Michael Gove set to be handed wide-ranging role running the entire Cabinet Office and Brexit talks: Brexit News for Sunday 12 January

Michael Gove set to be handed wide-ranging role running the entire Cabinet Office and Brexit talks: Brexit News for Sunday 12 January
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Michael Gove set to be handed wide-ranging role running the entire Cabinet Office and Brexit talks

Michael Gove looks set to be given a wide ranging role running the entire Cabinet Office and Brexit talks after next month’s expected ministerial reshuffle. Whitehall sources say Mr Gove’s new role is likely to make him the “de facto” deputy Prime Minister, despite the fact that Dominic Raab, the Foreign Secretary, is the official “first secretary of state”. Mr Gove, the Chancellor of the Duchy of Lancaster, was given a major role ensuring that the UK was ready for a no-deal exit from the EU in the run-up to the last deadline, October 31. The elevation of Mr Gove could distract from what is known as Mr Johnson’s “women problem” at next month’s expected reshuffle. Talk is widespread of Boris Johnson having to sack female Cabinet ministers who are seen as underperforming and replace them with male colleagues. – Telegraph (£)

EU may threaten ‘to block’ City’s access to its markets

The EU will be unashamedly “political” and block the City of London’s access to European markets if Boris Johnson tries to exempt the UK from its laws. Croatia’s prime minister, Andrej Plenković, whose country is taking over the presidency of the EU, made the bloc’s intentions clear after the prime minister insisted the UK would not be aligned to the bloc’s regulations. Asked whether the EU would use its power to switch off the City’s ability to serve European clients to gain leverage in the coming negotiations with Britain, Plenković said: “I wouldn’t go into the vocabulary of weapons but what I have learned in international and European negotiations [is] that all arguments and considerations are treated as political.” A major issue in the EU-UK negotiations over the future relationship concerns the extent to which the British government wants to diverge from the bloc’s rules in various sectors of the economy. – Observer

Donald Trump ready for blockbuster Brexit trade deal as Boris Johnson prepares for February US visit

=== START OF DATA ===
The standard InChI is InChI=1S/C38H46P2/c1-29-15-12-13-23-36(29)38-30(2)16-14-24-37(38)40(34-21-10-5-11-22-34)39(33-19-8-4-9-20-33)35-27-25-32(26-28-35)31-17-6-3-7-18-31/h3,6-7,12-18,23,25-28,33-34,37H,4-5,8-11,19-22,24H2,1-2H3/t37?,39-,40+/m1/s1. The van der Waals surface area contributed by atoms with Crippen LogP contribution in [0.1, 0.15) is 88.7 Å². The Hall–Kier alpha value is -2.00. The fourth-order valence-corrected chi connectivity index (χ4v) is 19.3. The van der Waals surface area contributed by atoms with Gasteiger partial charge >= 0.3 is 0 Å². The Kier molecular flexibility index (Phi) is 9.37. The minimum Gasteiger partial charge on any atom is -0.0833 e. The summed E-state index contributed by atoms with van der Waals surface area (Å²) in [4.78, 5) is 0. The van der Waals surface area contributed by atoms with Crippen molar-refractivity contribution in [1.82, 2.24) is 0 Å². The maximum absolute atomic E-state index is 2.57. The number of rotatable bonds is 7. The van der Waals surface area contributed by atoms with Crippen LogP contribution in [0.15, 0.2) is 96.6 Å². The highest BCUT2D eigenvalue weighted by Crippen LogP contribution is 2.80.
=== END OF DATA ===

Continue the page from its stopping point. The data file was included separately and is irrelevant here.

Hopes are high in the US that a blockbuster interim trade deal can be agreed with the UK by the summer, ahead of America’s presidential election. Sources involved in the campaign to re-elect Donald Trump have told the Sunday Express they expect Boris Johnson to visit the US early in Feb­­ruary – days after Brexit on January 31 – as “a sign of the renewed relationship”. Last night it was reported he could be given the honour of addressing both Houses of Congress, only the sixth British Prime Minister to do so. The President’s team are keen for the Prime Minister to arrive ahead of Mr Trump’s State of the Union address on February 4. A campaign committee source said: “It would be great if we can have Boris there as a guest of honour. It will be a real signal of what is to come this year”. – Express

Dozens of Tory MPs stage last ditch attempt to persuade Parliament to allow Big Ben to ‘bong’ for Brexit

Dozens of Tory MPs are staging a last ditch attempt to persuade Parliament to allow Big Ben to ‘bong’ at the moment Britain leaves the European Union later this month. In a letter to today’s Sunday Telegraph, 60 MPs say that the Great Bell must sound at 11pm on January 31 to provide Remainers and Leavers with “closure” after three years of Brexit bitterness. The decision could be made as early as tomorrow when MPs and officials on the House of Commons Commission which meet for its last scheduled meeting before Brexit day. However Commission was reluctant to allow Big Ben to sound when Brexit was mooted on two previous occasions – March 29 and October 31 – and signs were not hopeful last night. – Telegraph (£)